I have a dear friend with four adult children. Two of them are self-supporting. Two of them are professional actors, still struggling, in their late twenties and early thirties, for their big breaks and they need help from Dad. He is happy to give it. Although he occasionally complains that "I have never made so much money, or had so little left over", he takes great pleasure in facilitating his children's dreams. He likes his job, didn't have his heart set on retirement anyway and can't imagine not helping his kids at this point. "I truly believe in both of them," he says. "They're so talented and they work very hard -- not just at acting but they also have part-time jobs. They're not slackers. They just need a little help here and there. How could I not? It's a choice I make without question and without any regrets."
The limits of a parent's ability or willingness to help obviously are based on very personal and individual circumstances. But there may be some general guidelines to consider.
How much money can I afford to part with permanently? Many parents lend money to their kids with the belief that the kids will pay them back in regular installments. Sometimes that happens. Some young adults are highly responsible and make paying parents back a major priority.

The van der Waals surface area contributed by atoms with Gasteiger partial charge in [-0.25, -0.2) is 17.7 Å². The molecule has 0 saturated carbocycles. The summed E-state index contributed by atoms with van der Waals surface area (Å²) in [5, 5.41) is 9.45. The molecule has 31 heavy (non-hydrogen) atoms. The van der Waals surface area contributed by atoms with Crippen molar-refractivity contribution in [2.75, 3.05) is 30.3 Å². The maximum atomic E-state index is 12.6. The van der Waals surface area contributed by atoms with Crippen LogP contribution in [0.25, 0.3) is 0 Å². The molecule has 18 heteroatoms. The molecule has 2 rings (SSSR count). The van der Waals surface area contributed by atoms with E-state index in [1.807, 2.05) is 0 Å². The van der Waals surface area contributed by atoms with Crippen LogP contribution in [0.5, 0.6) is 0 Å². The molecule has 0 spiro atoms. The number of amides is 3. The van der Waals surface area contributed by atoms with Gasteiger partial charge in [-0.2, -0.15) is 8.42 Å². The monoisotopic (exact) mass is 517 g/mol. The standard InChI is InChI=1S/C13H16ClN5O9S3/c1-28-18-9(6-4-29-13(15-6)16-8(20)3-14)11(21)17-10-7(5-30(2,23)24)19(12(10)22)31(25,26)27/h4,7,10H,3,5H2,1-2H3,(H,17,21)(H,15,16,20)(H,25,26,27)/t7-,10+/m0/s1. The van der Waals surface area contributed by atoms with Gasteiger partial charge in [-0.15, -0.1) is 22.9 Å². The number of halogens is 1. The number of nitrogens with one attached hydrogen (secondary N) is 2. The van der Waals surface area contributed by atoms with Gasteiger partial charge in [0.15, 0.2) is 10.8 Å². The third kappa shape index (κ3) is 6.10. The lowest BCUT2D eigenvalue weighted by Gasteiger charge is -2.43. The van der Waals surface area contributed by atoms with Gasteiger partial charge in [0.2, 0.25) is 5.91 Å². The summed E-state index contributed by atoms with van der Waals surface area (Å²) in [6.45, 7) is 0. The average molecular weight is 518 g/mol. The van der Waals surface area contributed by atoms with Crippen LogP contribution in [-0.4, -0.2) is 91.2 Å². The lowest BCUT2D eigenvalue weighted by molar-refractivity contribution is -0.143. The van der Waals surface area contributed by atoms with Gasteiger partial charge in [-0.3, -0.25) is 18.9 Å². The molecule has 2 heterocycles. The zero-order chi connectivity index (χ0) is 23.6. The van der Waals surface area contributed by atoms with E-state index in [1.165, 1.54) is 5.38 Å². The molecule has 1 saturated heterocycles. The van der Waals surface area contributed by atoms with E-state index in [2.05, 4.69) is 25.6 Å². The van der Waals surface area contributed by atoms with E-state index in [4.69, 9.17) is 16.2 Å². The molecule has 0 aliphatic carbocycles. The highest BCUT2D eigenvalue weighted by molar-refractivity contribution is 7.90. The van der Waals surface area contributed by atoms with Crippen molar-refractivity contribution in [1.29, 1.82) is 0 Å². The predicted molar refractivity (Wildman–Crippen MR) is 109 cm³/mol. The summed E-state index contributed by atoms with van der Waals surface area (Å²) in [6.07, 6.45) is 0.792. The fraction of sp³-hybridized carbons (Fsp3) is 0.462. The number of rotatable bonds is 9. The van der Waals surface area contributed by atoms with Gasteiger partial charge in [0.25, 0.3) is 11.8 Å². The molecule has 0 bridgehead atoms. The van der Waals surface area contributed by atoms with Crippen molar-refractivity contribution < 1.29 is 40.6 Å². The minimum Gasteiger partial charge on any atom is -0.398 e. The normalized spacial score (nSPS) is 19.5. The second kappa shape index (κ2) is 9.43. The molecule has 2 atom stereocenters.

But in many cases, it doesn't get paid back -- especially if the money is bailing an adult child out of financial trouble. Those who get in over their heads with credit card debt, for example, have an unfortunate tendency to repeat the financial crisis. And if the financial problems have been a confluence of unfortunate events from too much mortgage or credit card debt coupled with unemployment or a major illness, it can be a very difficult process for the adult child to get back on his or her feet.